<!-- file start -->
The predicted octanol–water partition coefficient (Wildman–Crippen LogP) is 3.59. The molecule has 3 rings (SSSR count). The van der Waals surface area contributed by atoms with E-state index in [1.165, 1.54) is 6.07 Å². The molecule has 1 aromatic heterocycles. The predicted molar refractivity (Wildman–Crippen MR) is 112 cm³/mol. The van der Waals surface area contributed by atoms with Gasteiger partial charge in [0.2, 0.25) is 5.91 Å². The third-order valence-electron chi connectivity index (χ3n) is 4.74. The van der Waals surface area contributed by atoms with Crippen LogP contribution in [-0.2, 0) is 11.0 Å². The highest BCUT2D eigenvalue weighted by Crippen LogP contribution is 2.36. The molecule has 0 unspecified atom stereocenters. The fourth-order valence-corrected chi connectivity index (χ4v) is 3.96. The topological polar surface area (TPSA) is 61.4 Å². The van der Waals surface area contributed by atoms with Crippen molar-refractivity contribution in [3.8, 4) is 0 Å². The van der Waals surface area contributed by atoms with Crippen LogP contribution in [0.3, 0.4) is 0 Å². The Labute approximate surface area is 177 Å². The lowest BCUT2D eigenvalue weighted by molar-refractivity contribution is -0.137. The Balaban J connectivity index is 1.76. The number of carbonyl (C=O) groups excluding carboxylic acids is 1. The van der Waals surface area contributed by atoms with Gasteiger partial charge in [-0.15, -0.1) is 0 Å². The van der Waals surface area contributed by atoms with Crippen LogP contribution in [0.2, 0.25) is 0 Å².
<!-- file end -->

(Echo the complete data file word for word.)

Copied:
The predicted octanol–water partition coefficient (Wildman–Crippen LogP) is 3.59. The molecule has 3 rings (SSSR count). The van der Waals surface area contributed by atoms with E-state index in [1.165, 1.54) is 6.07 Å². The molecule has 1 aromatic heterocycles. The predicted molar refractivity (Wildman–Crippen MR) is 112 cm³/mol. The van der Waals surface area contributed by atoms with Gasteiger partial charge in [0.2, 0.25) is 5.91 Å². The third-order valence-electron chi connectivity index (χ3n) is 4.74. The van der Waals surface area contributed by atoms with Crippen LogP contribution in [-0.2, 0) is 11.0 Å². The highest BCUT2D eigenvalue weighted by Crippen LogP contribution is 2.36. The molecule has 0 unspecified atom stereocenters. The fourth-order valence-corrected chi connectivity index (χ4v) is 3.96. The topological polar surface area (TPSA) is 61.4 Å². The van der Waals surface area contributed by atoms with Crippen molar-refractivity contribution in [3.8, 4) is 0 Å². The van der Waals surface area contributed by atoms with Crippen LogP contribution in [0.3, 0.4) is 0 Å². The Labute approximate surface area is 177 Å². The lowest BCUT2D eigenvalue weighted by molar-refractivity contribution is -0.137. The Balaban J connectivity index is 1.76. The number of carbonyl (C=O) groups excluding carboxylic acids is 1. The van der Waals surface area contributed by atoms with Gasteiger partial charge in [-0.15, -0.1) is 0 Å². The van der Waals surface area contributed by atoms with Crippen LogP contribution in [0.2, 0.25) is 0 Å².